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Electricity And The Professionals Who Keep It Flowing


History Of Electricity

In years gone by, mankind created and harvested energy by natural means. Fire, water, wind, and energy from animals were used to provide energy for warmth, light, transportation from one location to another. Wood and coal were used to create fire and used to boil water to create steam turbines to power engines such as riverboats. Wind and water were used to power windmills for grinding grain or moving water from rivers to inhabited areas. The wind was used for sailing boats, also. Benjamin Franklin taught us through his experiments that energy, such as that created by lightning, could be stored or channeled over lines to direct its flow. Over time, we learned to harvest these energies and transport them along wires. This is electricity. In basic terms, electricity is the movement of energy along channels, or wires, to a designated location to be converted back into energy to power lights, appliances or any of the things we use daily in our modern world.

Creation And Distribution Of Electricity

Energy cannot be created. We use gas, oil, coal, wood, wind, and water to convert their stored energy into electrons that are then transported along wires that efficiently conduct this energy to their destination where the energy is converted back to electrons to 'power' devices. When we turn 'off' a light switch we stop the flow of the energy electrons. As soon as the switch is turned to the 'on' position, the electrons begin to flow one by one to spark the light. Some devices require more electrons as energy to function properly and others draw less energy. Today we use generator turbines, such as at a dam, to create energy which is transported according to energy needs. Excess energy is stored in batteries designed to store energy. Solar and wind power are highly dependent on batteries designed for storage of the energy produced. Read this article relating to the use of alternate natural energy sources.

Uses of Electricity

The State of California is a great example of the use of electricity. Dams, ocean currents and waves, coal, oil, nuclear reactors, solar fields, and wind turbine fields are used statewide to produce energy enjoyed by millions of people. We use this energy for lighting, appliances, heating, powering office equipment, personal computers, generating energy to be stored in phone batteries and a multitude of other things that we have become so reliant on for electricity. A temporary power outage affects entertainment, lighting, cooking, and so many things we have created a dependence around in our lives.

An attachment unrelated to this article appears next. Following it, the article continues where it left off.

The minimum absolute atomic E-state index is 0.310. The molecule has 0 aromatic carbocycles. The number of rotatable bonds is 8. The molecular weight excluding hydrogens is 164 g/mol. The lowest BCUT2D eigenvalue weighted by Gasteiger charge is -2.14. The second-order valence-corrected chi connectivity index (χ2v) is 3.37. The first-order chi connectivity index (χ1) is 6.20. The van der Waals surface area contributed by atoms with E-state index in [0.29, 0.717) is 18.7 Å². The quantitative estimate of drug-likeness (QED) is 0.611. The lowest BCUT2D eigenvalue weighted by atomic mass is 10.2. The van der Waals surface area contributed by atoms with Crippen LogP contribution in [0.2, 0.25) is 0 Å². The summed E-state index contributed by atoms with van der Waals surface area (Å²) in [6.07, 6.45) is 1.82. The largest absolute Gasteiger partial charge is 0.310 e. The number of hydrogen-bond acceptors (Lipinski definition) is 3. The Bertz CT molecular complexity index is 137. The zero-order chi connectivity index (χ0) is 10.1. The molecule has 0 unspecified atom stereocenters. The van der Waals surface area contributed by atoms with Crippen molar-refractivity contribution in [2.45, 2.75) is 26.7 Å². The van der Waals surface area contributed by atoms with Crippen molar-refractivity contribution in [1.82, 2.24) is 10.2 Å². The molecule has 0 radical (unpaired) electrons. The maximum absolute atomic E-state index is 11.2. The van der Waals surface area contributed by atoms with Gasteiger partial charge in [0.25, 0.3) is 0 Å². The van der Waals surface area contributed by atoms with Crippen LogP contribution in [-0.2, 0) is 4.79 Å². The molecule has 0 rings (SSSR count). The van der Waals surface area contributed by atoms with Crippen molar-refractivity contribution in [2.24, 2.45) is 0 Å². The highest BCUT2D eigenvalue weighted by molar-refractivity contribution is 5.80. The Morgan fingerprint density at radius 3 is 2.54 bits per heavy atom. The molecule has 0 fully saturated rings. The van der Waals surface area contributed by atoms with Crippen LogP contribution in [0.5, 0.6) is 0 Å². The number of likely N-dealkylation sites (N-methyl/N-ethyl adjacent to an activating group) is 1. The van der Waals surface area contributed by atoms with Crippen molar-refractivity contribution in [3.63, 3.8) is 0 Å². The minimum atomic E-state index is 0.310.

Educating Electricians

It takes a great deal of education to gain the knowledge to create and monitor the systems we use daily, from building new homes, commercial buildings, power plant oversight, dam operations, amusement park operations, and appliance and computer repair. California electrical contractors are trained in building, maintaining and repairing all of these systems. Wiring a new or remodeled home requires different expertise and training than a more complex commercial building that houses numerous office and retail spaces. The same is true for the complex wiring systems in operating city lights, amusement parks, and energy generation sites.

You may not need a degree to start the process to become a certified, licensed electrician. You, however, will need to complete coursework, including electrician training and electrical safety. 4-5 years in an apprenticeship position under a master electrician is required by most states to obtain licensing. Skills for electricians include the ability to think critically, problem-solving, ability to read schematics, customer service, troubleshooting skills, and additional on-the-job-training for the particular field of electrical work you choose to pursue. More complex, detailed work usually requires continuing training, especially with the proliferation of computers and the internet. Programmers and electrical technicians work together to ensure all systems are integrated and flow together.

Our Dependence On Electricity

According to Wikipedia information, our modern society is dependent on the generation of energy from natural resources to flow freely to homes and works. Think of it, no electricity equals no refrigerator or cold food, no lights, no computer, no television, no recharging a cell phone, no street lights or working traffic signals, no energy to power offices, manufacturing facilities, and for many there will be no heat, hot water, or cooking. We are dependent on the training of our electricians to brave dangerous storms, floods, or other disasters to restore electrical power for us to resume our normal lives. In the future, look upon the electrician with the respect they deserve.


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